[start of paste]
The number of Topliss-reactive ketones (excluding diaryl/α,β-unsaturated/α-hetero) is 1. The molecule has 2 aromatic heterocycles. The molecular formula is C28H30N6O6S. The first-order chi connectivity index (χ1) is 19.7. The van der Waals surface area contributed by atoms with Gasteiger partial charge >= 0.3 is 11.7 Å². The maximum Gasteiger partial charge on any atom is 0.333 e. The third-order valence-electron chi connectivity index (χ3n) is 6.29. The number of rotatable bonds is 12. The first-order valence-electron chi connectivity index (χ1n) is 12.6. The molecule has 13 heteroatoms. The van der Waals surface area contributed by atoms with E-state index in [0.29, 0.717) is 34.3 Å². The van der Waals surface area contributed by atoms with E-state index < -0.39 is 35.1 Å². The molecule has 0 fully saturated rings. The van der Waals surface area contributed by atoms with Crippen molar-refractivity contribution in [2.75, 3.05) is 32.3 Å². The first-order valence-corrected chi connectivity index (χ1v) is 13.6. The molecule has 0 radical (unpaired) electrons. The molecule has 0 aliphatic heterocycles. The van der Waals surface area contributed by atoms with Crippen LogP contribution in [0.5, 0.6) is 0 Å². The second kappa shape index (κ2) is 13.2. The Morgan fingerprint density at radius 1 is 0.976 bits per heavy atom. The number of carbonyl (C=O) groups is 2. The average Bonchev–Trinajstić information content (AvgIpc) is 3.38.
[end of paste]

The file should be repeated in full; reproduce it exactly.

The number of Topliss-reactive ketones (excluding diaryl/α,β-unsaturated/α-hetero) is 1. The molecule has 2 aromatic heterocycles. The molecular formula is C28H30N6O6S. The first-order chi connectivity index (χ1) is 19.7. The van der Waals surface area contributed by atoms with Gasteiger partial charge >= 0.3 is 11.7 Å². The maximum Gasteiger partial charge on any atom is 0.333 e. The third-order valence-electron chi connectivity index (χ3n) is 6.29. The number of rotatable bonds is 12. The first-order valence-electron chi connectivity index (χ1n) is 12.6. The molecule has 13 heteroatoms. The van der Waals surface area contributed by atoms with E-state index in [0.29, 0.717) is 34.3 Å². The van der Waals surface area contributed by atoms with E-state index < -0.39 is 35.1 Å². The molecule has 0 fully saturated rings. The van der Waals surface area contributed by atoms with Crippen molar-refractivity contribution in [2.75, 3.05) is 32.3 Å². The first-order valence-corrected chi connectivity index (χ1v) is 13.6. The molecule has 0 radical (unpaired) electrons. The molecule has 0 aliphatic heterocycles. The van der Waals surface area contributed by atoms with Crippen LogP contribution in [0.5, 0.6) is 0 Å². The second kappa shape index (κ2) is 13.2. The Morgan fingerprint density at radius 1 is 0.976 bits per heavy atom. The number of carbonyl (C=O) groups is 2. The average Bonchev–Trinajstić information content (AvgIpc) is 3.38.